by A. Burrows in this chapter). At temperatures exceeding ~1000 K, however, N2 and CO dominate. Jupiter's upper troposphere exhibits signatures of CH4 and NH3. This is in contrast to the dominance of CO and N2 in cool stars. Gliese 229B, with an effective temperature of 900 to 1000 K, lies in between these two regimes. It is just cool enough to contain CH4 in thermochemical equilibrium at photospheric levels. Yet Gliese 229B's effective temperature is near that required for equal abundances of N2 and NH3, with best estimates indicating a dominance of NH3 over N2. Spectra of Gliese 229B agree with thermochemical equilibrium calculations, displaying copious features of CH4 and H2O (see Figure 3.1). The weaker signatures of NH3 make it more difficult to observe and, in fact, it has not been detected yet.
Brown dwarfs allow us to examine the nature of atmospheric dynamics from those species that are not in equilibrium. It is possible that NH3 is depleted from the upper atmosphere of Gliese 229B as a result of convection: hot underlying gas transported to the photosphere at rates fast enough to quench in abundances of a deeper atmospheric level. The upper atmosphere would then be in disequilibrium and contain compounds native to this hotter and deeper level. Such a mechanism has been proposed to explain the trace amounts of CO in Jupiter' s upper troposphere—CO rapidly upwells from the level where temperatures are ~1100 K.
If, indeed, further investigation implicates convection as the source of excessive amounts of CO in the observable atmosphere, the NH3, N2, and CO abundances in Gliese 229B will serve as powerful probes of deep atmospheric dynamics. The composition of disequilibrium species may indicate the range of levels from which material is convected and perhaps even the nature of the convection itself.
Gliese 229B's spectrum reveals an extremely clear atmosphere devoid of high cloud decks. The clarity of a planet's or brown dwarf's atmosphere depends on its thermal structure and the saturation temperature of the major constituents. Jupiter's deep atmosphere is largely concealed by an upper deck of NH3 clouds at 0.3 to 0.6 bar, and below that by the condensation of H2O at 2 bar. Gliese 229B's atmosphere is warm enough to prevent these species from condensing and cool enough to keep the next suite of condensables from residing in the upper atmosphere. As a result, Gliese 229B's atmosphere allows visibility to depths at which the pressure is greater than 20 bar, well below the region observable in Jupiter by remote sensing, and the limit of the Galileo probe's in situ exploration. Spectra at visible wavelengths taken by the U.K. Infrared Telescope (UKIRT), Keck, and HST may allow us to identify the structure and composition of Gliese 229B's deep clouds, and hence probe the characteristics of the deep atmospheres of substellar objects.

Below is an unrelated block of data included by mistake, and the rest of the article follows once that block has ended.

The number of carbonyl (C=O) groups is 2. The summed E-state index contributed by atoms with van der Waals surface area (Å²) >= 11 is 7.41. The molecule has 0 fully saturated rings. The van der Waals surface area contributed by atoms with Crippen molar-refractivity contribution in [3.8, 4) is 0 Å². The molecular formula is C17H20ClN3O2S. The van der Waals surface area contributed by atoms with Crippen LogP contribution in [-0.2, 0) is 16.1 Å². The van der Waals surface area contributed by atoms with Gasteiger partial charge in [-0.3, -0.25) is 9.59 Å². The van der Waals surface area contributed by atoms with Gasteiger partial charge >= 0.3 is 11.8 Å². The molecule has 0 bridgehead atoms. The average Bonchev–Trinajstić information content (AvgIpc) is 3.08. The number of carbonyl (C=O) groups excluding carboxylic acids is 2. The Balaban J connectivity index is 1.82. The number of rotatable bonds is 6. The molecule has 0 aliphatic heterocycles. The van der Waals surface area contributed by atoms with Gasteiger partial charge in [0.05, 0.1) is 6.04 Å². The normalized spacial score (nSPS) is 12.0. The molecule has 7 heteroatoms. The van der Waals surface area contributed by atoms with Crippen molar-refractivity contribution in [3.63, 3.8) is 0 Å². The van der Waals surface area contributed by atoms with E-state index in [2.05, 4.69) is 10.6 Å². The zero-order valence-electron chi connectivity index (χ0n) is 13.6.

Detailed atmospheric models of SMOs are also being used to interpret observations at the bottom of the main sequence of old, low-metallicity clusters (see presentation by G. Chabrier in this chapter). The ability of the models to reproduce the colors and luminosities of such objects over a range of metallicities (and hence contributions of molecules to the spectrum) attests to the utility of high-fidelity, but complex, models employing accurate molecular opacities. Information that can be extracted from such models includes mass functions of the clusters, the contribution of SMOs to dark matter in the galactic spheroid and dark halo, and even the validity of distance determinations from various techniques (e.g., Hipparcos versus ground-based data). Such models are time-consuming to develop and computationally demanding (see presentation by P. Hauschildt in this chapter); hence their success in interpreting both individual objects (Gliese 229B) and SMOs in clusters is gratifying.